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Benefits of Configuring More Memory in the IBM z/OS Software Stack

An IBM Redpaper publication


Published on 21 January 2017, updated 18 February 2017

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ISBN-10: 0738455962
ISBN-13: 9780738455969
IBM Form #: REDP-5238-01

Authors: Mark Wisniewski, Brenda Beane, David Betten, Clark Goodrich, Akiko Hoshikawa, David Herr, Catherine Moxey, Tony Sharkey, Pete Siddall, Robin Tanenbaum, Elpida Tzortzatos and David L Zhang

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    Significant performance benefits can be realized by increasing the amount of memory that is assigned to various functions in the IBM® z/OS® software stack, operating system, and middleware products. IBM DB2® and IBM MQ buffer pools, dump services, and large page usage are just a few of the functions whose ease of use and performance can be improved when more memory is made available to them.

    The following benefits can realized:

    • Reduced I/O operations
    • Reduced CPU usage
    • Improved transaction response time
    • Potential cost reductions

    Although the magnitude of these improvements can vary widely based on several factors, including potential I/Os to be eliminated, resource contention, workload, configuration, and tuning, clients must carefully consider whether their environment can benefit from the addition of memory to the software functions that are described in this IBM Redpaper™ publication.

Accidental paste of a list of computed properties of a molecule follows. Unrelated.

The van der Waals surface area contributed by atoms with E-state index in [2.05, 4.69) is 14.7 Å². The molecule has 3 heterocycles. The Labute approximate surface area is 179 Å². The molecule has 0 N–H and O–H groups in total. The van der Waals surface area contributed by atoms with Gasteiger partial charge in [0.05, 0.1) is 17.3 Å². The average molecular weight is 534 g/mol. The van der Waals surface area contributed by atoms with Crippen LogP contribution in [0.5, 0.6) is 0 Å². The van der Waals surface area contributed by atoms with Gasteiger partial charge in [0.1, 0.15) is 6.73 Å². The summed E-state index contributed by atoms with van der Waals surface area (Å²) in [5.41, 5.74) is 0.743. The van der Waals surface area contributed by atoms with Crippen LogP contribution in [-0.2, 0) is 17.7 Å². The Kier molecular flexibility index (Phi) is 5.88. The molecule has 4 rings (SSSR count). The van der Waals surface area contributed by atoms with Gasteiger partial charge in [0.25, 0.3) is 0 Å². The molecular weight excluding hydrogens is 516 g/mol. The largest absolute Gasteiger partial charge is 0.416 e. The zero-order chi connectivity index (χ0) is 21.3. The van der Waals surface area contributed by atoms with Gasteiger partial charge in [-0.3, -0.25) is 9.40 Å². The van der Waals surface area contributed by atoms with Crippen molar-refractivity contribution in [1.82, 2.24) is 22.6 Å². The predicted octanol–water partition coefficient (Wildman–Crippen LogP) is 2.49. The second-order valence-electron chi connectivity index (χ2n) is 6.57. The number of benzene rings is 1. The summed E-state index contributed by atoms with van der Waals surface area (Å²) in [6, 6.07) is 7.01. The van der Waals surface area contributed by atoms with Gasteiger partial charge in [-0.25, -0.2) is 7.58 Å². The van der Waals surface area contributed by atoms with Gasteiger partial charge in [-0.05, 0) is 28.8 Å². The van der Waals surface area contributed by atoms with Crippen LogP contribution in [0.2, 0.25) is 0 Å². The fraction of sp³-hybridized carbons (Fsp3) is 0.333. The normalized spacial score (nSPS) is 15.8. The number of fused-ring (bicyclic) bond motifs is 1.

This paper describes the performance implications of increasing memory in the following areas:

    • DB2 buffer pools
    • DB2 tuning
    • IBM Cognos® Dynamic Cubes
    • MDM with larger DB2 buffer pools
    • Java heaps and Garbage Collection tuning and Java large page use
    • MQ v8 64-bit buffer pool tuning
    • Enabling more in-memory use by IBM CICS® without paging
    • TCP/IP FTP
    • DFSort I/O reduction
    • Fixed pages and fixed large pages

    Table of Contents

    Chapter 1. Introduction

    Chapter 2. DB2 buffer pools and related tuning

    Chapter 3. Java and large memory

    Chapter 4. IBM MQ and CICS

    Chapter 5. New applications and analytics

    Chapter 6. Other benefits

    Chapter 7. Conclusion


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